GaN Talk a blog dedicated to crushing silicon
Term: Silicon
5 post(s) found

May 10, 2023

GaN Switching Frequency: Using Gallium Nitride Technology in Next-Generation High-Frequency Circuits

Renee Yawger, Director of Marketing

Gallium nitride (GaN) is a very hard, mechanically stable wide bandgap semiconductor that is used in the production of power devices as well as RF components and light-emitting diodes (LEDs). GaN switching frequency is substantially higher than silicon, enabling power electronics designers to create smaller, more efficient, and higher-performing systems that were previously challenging to achieve with silicon technologies. 

Jan 16, 2023

Myths about Gallium Nitride Semiconductors

Renee Yawger, Director of Marketing

Gallium nitride (GaN) has emerged as the technology to offer greater efficiency, significantly reduce system size and weight, and enable entirely new applications not achievable with silicon. So, why do so many myths still prevail about GaN and what are the facts?

One of the reasons so much misinformation persists about GaN is that suppliers of the incumbent silicon technology use scare tactics including rumors of reliability problems, design challenges, high prices, and unreliable supply chains to dissuade potential GaN users.

Despite these attacks, GaN continues to gain acceptance not only in enabling applications such as lidar, but into traditional applications where the silicon MOSFET previously held the dominant position, like data centers and vehicle electronics. This article will debunk the most common myths about GaN and show how GaN FETs and GaN ICs are creating a displacement cycle in power conversion.

Jan 23, 2020

eGaN vs. Silicon

John Glaser , Ph.D., Director of Applications

This post was originally published by Dr. John Glaser & Dr. David Reusch on June 13, 2016 on the Power Systems Design web site.

Comparing Dead-time Losses for eGaN FETs and Silicon MOSFETs in Synchronous Rectifiers

There have been several comparisons of eGaN FETs with silicon MOSFETs in a variety of applications, including hard-switched, soft-switched, and high-frequency power conversion. These studies have shown that eGaN FETs have large efficiency and power density advantages over silicon MOSFETs. Here we’ll focus on the use of eGaN FETs in synchronous rectifier (SR) applications and the importance of dead-time management. We show that eGaN FETs can dramatically reduce loss due to dead-time in synchronous rectifiers above and beyond the benefits of low RDS(on)and charge.

Jul 24, 2018

What Customers Are Asking About An Amazing New Technology – GaN-based Power System Solutions

Andrea Mirenda, Vice President of Americas Sales

Enhancement-mode GaN power devices, (eGaN® FETs and ICs) provide the path for users to differentiate their end products. This new technology gives significantly higher efficiencies in the ever-present power supply and delivery circuits that fuel our gadgets and electronic equipment.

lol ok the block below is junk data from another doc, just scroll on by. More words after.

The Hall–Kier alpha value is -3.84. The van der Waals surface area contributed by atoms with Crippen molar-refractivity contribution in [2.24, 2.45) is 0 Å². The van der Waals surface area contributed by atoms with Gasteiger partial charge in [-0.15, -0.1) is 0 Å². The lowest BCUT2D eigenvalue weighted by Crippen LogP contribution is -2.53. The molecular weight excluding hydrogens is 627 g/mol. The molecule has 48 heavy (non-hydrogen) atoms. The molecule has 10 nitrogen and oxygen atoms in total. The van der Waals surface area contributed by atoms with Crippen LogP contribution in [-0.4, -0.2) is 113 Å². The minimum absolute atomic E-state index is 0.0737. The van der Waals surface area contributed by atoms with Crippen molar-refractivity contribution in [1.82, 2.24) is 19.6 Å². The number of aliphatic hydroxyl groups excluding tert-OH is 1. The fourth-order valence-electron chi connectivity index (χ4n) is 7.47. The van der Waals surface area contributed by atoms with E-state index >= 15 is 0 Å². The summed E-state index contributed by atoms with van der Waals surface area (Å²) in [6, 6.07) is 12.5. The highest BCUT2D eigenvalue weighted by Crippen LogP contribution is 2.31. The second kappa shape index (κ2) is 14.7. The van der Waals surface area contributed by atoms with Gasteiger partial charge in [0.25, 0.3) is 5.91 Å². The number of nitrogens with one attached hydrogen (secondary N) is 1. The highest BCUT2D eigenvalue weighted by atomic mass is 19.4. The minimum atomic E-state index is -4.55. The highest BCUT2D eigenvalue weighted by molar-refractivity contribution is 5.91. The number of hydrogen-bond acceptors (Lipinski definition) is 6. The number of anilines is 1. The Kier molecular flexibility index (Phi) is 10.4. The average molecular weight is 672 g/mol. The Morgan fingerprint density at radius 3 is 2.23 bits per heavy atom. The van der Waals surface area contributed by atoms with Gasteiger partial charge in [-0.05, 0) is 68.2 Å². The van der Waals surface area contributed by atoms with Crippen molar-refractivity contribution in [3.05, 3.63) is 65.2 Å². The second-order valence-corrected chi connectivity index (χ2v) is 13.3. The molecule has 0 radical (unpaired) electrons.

As the sales manager for the Americas, I am in the enviable position of working with customers to create a new vision of excellence so they continue to lead in their market space and contribute optimizing power consumption by reducing energy consumption.

Power systems designs introducing new technologies and approaches is always met with curiosity and evaluation. Customers always ask the most fundamental and far-reaching questions about the attributes and implementation of new technologies. Therefore, I thought documenting the most common questions I have received will help others considering the use of GaN technology pave the way to their confident adoption of this transitional technology.

May 04, 2017

GaN-on-Silicon Power Devices: How to Dislodge Silicon-Based Power MOSFETs

Alex Lidow, Ph.D., CEO and Co-founder

Gallium nitride (GaN) power transistors designed for efficient power conversion have been in production for seven years. New markets, such as light detection and ranging, envelope tracking, and wireless charging, have emerged due to the superior switching speed of GaN. These markets have enabled GaN products to achieve significant volumes, low production costs, and an enviable reliability reputation. All of this provides adequate incentive for the more conservative design engineers in applications such as dc–dc converters, ac–dc converters, and automotive to start their evaluation process. So what are the remaining barriers to the conversion of the US$12 billion silicon power metal–oxide–semiconductor field-effect transistor (MOSFET) market? In a word: confidence. Design engineers, manufacturing engineers, purchasing managers, and senior management all need to be confident that GaN will provide benefits that more than offset the risk of adopting a new technology. Let’s look at three key risk factors: supply chain risk, cost risk, and reliability risk.